The closest I’ve come to understanding the situation was when I was pulled over twice for being a Cowboys Fan in Pittsburgh during the run up to Super Bowl XXX. Even White Privilege didn’t help me there.

  20. avatar
    August 15, 2014 at 6:45 pm

    Arik: that’s different. You were asking for it! They should have tazed you!

  21. avatar
    August 15, 2014 at 6:46 pm

    I wasn’t stupid enough to wear my jersey after Larry Brown became Neil O’Donnell’s favorite receiver…

  22. avatar
    August 15, 2014 at 7:31 pm

    Nice use of data. I was trying to find rates of police killings (both justified and unjustified) by year and race, but came up empty. The FBI must keep track of things like that. But the quantitative data does not give the full picture. My experiences being stopped by cops as a single white driver or with another white person are completely different (i.e., much more pleasant, to put it mildly) from when I was pulled over with a black person driving (with you– I felt like we were under suspicious for mass murder!). Clearly, something must be done. Some things I’ve heard are civilian oversight committees, putting more cops on the beat, make sure cop demographics are more reflective of populations. But maybe one requirement should be for each white officer to ride around with a black driver until they get pulled over, so they can experience a bit of what it feels like to be on the other side. And require this training every x years so they don’t forget.

    • avatar
      mav
      August 15, 2014 at 7:39 pm

      Steph: I ended up not linking to it when I wrote this, but one of the suggestions I have seen while I was gathering sources that I might want to reference in the last couple days was this one from TIME which basically suggested that cops should be forced to wear active recording cameras at all times: http://time.com/3111377/ferguson-police-cameras/

      The suggestion has actually been made by the ACLU before as well. Here’s the Washington Post talking about it last year: http://www.washingtonpost.com/blogs/the-switch/wp/2013/10/10/heres-why-cops-should-be-required-to-wear-a-lapel-camera-while-on-duty/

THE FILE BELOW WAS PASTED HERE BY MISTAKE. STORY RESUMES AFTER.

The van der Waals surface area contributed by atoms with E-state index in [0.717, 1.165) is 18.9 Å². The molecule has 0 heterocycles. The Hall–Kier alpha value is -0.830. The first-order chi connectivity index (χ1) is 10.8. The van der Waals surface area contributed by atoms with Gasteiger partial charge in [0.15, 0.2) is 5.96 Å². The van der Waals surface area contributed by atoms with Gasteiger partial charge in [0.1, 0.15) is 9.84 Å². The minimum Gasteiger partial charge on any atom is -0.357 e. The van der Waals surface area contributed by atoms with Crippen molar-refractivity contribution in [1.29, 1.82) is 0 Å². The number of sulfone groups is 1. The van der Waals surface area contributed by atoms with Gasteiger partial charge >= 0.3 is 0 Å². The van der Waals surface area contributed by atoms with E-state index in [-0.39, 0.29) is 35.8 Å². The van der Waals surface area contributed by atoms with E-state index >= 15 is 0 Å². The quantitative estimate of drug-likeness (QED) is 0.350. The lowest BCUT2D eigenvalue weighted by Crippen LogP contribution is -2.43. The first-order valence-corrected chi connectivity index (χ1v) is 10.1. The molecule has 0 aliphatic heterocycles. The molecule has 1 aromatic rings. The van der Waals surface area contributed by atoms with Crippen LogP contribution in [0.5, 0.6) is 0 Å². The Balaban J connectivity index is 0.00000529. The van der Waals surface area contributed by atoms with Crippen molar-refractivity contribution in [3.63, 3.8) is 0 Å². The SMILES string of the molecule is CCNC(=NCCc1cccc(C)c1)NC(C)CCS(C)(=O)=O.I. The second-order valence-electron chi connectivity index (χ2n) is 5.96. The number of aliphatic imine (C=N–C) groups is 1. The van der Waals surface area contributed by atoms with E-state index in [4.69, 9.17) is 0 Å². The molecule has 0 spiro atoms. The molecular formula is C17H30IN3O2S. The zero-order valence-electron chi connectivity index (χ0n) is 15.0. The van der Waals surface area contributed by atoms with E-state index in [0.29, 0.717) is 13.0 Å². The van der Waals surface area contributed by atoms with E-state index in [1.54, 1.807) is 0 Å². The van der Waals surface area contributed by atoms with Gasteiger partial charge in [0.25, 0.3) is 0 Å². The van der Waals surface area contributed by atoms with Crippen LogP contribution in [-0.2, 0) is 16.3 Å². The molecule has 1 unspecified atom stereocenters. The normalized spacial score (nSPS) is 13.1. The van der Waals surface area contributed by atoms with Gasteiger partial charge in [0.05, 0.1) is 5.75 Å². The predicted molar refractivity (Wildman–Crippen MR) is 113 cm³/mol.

I think it’s a good idea. Even aside from the deterrent of “hey, maybe I shouldn’t beat that guy up, since I’m being watched” it would provide the cops with video evidence when they’re trying to… you know… prevent actual crimes and stuff. You know… between beating up negroes and sprinkling crack on them.

  23. avatar
    August 15, 2014 at 9:55 pm

    I think you look sketchy with or without the tie !! Lol

  24. avatar
    August 15, 2014 at 9:57 pm

    Rod: Yeah, like I said, that hashtag was the first thing I started thinking about when I started planning this a couple days ago.

    Toni: Yeah, I’m sure the SketchFactor app I talked about the other day has a big red X over my house.

  25. avatar
    August 16, 2014 at 1:38 pm

    So, somehow I never saw the cookie story before. Although this is a serious subject, I feel the need to point out that the somewhat annoyed awkwardness of the cop in that photo is a thing of beauty.

  26. avatar
    August 16, 2014 at 6:10 pm

    I love that pic, too. To me, it looks like the cop is thoroughly enjoying the irony of the situation.

Leave a Reply

Your email address will not be published. Required fields are marked *

This site uses Akismet to reduce spam. Learn how your comment data is processed.